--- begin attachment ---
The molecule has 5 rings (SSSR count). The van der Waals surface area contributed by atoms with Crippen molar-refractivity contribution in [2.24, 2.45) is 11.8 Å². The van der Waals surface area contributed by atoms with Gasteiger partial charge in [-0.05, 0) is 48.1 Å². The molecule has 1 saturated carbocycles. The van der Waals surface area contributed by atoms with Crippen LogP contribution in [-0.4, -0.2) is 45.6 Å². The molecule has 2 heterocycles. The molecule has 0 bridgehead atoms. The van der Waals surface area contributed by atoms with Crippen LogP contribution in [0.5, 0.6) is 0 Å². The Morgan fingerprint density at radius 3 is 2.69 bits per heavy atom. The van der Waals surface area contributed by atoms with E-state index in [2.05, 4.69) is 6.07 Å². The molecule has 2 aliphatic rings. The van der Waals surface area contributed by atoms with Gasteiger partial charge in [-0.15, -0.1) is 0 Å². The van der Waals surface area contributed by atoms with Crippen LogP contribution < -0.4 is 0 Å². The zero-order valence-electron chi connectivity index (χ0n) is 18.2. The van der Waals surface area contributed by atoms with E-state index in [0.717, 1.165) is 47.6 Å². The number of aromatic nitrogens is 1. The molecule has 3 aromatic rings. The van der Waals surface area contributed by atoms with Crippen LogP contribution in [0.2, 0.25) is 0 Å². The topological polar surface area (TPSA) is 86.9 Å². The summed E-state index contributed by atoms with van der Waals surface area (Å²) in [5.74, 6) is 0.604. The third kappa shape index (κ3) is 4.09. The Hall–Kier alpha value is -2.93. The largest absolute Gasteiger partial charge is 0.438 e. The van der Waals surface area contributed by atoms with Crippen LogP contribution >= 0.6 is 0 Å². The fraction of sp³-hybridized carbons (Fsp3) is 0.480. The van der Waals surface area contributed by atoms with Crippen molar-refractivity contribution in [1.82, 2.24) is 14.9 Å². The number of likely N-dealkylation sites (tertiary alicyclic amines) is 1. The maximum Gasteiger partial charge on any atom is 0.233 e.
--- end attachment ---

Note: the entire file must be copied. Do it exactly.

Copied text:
The molecule has 5 rings (SSSR count). The van der Waals surface area contributed by atoms with Crippen molar-refractivity contribution in [2.24, 2.45) is 11.8 Å². The van der Waals surface area contributed by atoms with Gasteiger partial charge in [-0.05, 0) is 48.1 Å². The molecule has 1 saturated carbocycles. The van der Waals surface area contributed by atoms with Crippen LogP contribution in [-0.4, -0.2) is 45.6 Å². The molecule has 2 heterocycles. The molecule has 0 bridgehead atoms. The van der Waals surface area contributed by atoms with Crippen LogP contribution in [0.5, 0.6) is 0 Å². The Morgan fingerprint density at radius 3 is 2.69 bits per heavy atom. The van der Waals surface area contributed by atoms with E-state index in [2.05, 4.69) is 6.07 Å². The molecule has 2 aliphatic rings. The van der Waals surface area contributed by atoms with Gasteiger partial charge in [-0.15, -0.1) is 0 Å². The van der Waals surface area contributed by atoms with Crippen LogP contribution < -0.4 is 0 Å². The zero-order valence-electron chi connectivity index (χ0n) is 18.2. The van der Waals surface area contributed by atoms with E-state index in [0.717, 1.165) is 47.6 Å². The number of aromatic nitrogens is 1. The molecule has 3 aromatic rings. The van der Waals surface area contributed by atoms with Crippen LogP contribution in [0.2, 0.25) is 0 Å². The topological polar surface area (TPSA) is 86.9 Å². The summed E-state index contributed by atoms with van der Waals surface area (Å²) in [5.74, 6) is 0.604. The third kappa shape index (κ3) is 4.09. The Hall–Kier alpha value is -2.93. The largest absolute Gasteiger partial charge is 0.438 e. The van der Waals surface area contributed by atoms with Crippen LogP contribution >= 0.6 is 0 Å². The fraction of sp³-hybridized carbons (Fsp3) is 0.480. The van der Waals surface area contributed by atoms with Crippen molar-refractivity contribution in [1.82, 2.24) is 14.9 Å². The number of likely N-dealkylation sites (tertiary alicyclic amines) is 1. The maximum Gasteiger partial charge on any atom is 0.233 e.